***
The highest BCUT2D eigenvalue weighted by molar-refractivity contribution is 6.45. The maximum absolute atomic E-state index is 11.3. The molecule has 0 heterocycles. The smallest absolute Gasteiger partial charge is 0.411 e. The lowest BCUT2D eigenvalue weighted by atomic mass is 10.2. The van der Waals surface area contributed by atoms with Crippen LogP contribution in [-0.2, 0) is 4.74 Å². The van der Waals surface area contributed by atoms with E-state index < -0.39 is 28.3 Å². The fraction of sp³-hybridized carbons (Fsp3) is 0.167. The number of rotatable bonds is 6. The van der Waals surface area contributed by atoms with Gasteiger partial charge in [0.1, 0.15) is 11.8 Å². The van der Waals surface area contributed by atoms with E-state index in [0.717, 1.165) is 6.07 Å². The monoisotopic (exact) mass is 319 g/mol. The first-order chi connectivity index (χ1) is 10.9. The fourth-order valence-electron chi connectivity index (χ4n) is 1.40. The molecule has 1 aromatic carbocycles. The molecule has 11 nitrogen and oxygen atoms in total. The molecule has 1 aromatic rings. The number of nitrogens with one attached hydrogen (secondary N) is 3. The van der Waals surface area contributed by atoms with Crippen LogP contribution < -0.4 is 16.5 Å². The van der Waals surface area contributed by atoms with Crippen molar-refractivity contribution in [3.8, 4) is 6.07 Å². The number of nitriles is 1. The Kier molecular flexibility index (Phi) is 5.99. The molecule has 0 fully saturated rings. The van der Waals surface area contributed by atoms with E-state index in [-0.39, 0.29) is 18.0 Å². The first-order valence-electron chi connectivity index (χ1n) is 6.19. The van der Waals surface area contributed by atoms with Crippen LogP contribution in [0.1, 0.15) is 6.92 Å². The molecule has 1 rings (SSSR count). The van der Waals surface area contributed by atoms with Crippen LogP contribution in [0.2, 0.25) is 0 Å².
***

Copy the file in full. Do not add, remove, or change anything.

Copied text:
The highest BCUT2D eigenvalue weighted by molar-refractivity contribution is 6.45. The maximum absolute atomic E-state index is 11.3. The molecule has 0 heterocycles. The smallest absolute Gasteiger partial charge is 0.411 e. The lowest BCUT2D eigenvalue weighted by atomic mass is 10.2. The van der Waals surface area contributed by atoms with Crippen LogP contribution in [-0.2, 0) is 4.74 Å². The van der Waals surface area contributed by atoms with E-state index < -0.39 is 28.3 Å². The fraction of sp³-hybridized carbons (Fsp3) is 0.167. The number of rotatable bonds is 6. The van der Waals surface area contributed by atoms with Gasteiger partial charge in [0.1, 0.15) is 11.8 Å². The van der Waals surface area contributed by atoms with E-state index in [0.717, 1.165) is 6.07 Å². The monoisotopic (exact) mass is 319 g/mol. The first-order chi connectivity index (χ1) is 10.9. The fourth-order valence-electron chi connectivity index (χ4n) is 1.40. The molecule has 1 aromatic carbocycles. The molecule has 11 nitrogen and oxygen atoms in total. The molecule has 1 aromatic rings. The number of nitrogens with one attached hydrogen (secondary N) is 3. The van der Waals surface area contributed by atoms with Crippen LogP contribution < -0.4 is 16.5 Å². The van der Waals surface area contributed by atoms with Crippen molar-refractivity contribution in [3.8, 4) is 6.07 Å². The number of nitriles is 1. The Kier molecular flexibility index (Phi) is 5.99. The molecule has 0 fully saturated rings. The van der Waals surface area contributed by atoms with E-state index in [-0.39, 0.29) is 18.0 Å². The first-order valence-electron chi connectivity index (χ1n) is 6.19. The van der Waals surface area contributed by atoms with Crippen LogP contribution in [0.1, 0.15) is 6.92 Å². The molecule has 1 rings (SSSR count). The van der Waals surface area contributed by atoms with Crippen LogP contribution in [0.2, 0.25) is 0 Å².